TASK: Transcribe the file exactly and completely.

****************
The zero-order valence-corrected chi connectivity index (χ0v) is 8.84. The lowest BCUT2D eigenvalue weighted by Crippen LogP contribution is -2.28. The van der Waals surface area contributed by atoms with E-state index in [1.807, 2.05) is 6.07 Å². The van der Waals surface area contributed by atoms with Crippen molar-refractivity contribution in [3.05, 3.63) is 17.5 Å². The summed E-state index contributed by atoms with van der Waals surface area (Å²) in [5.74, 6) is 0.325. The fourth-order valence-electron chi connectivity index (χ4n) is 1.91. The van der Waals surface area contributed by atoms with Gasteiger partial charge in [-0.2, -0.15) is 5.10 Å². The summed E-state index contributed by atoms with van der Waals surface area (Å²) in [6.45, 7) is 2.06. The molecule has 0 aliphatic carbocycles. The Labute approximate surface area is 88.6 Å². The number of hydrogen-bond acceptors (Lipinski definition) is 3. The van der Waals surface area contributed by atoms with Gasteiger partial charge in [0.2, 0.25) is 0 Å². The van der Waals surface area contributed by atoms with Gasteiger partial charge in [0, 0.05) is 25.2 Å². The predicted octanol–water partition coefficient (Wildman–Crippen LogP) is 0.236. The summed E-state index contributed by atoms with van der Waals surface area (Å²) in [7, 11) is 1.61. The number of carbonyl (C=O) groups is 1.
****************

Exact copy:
The zero-order valence-corrected chi connectivity index (χ0v) is 8.84. The lowest BCUT2D eigenvalue weighted by Crippen LogP contribution is -2.28. The van der Waals surface area contributed by atoms with E-state index in [1.807, 2.05) is 6.07 Å². The van der Waals surface area contributed by atoms with Crippen molar-refractivity contribution in [3.05, 3.63) is 17.5 Å². The summed E-state index contributed by atoms with van der Waals surface area (Å²) in [5.74, 6) is 0.325. The fourth-order valence-electron chi connectivity index (χ4n) is 1.91. The van der Waals surface area contributed by atoms with Gasteiger partial charge in [-0.2, -0.15) is 5.10 Å². The summed E-state index contributed by atoms with van der Waals surface area (Å²) in [6.45, 7) is 2.06. The molecule has 0 aliphatic carbocycles. The Labute approximate surface area is 88.6 Å². The number of hydrogen-bond acceptors (Lipinski definition) is 3. The van der Waals surface area contributed by atoms with Gasteiger partial charge in [0.2, 0.25) is 0 Å². The van der Waals surface area contributed by atoms with Gasteiger partial charge in [0, 0.05) is 25.2 Å². The predicted octanol–water partition coefficient (Wildman–Crippen LogP) is 0.236. The summed E-state index contributed by atoms with van der Waals surface area (Å²) in [7, 11) is 1.61. The number of carbonyl (C=O) groups is 1.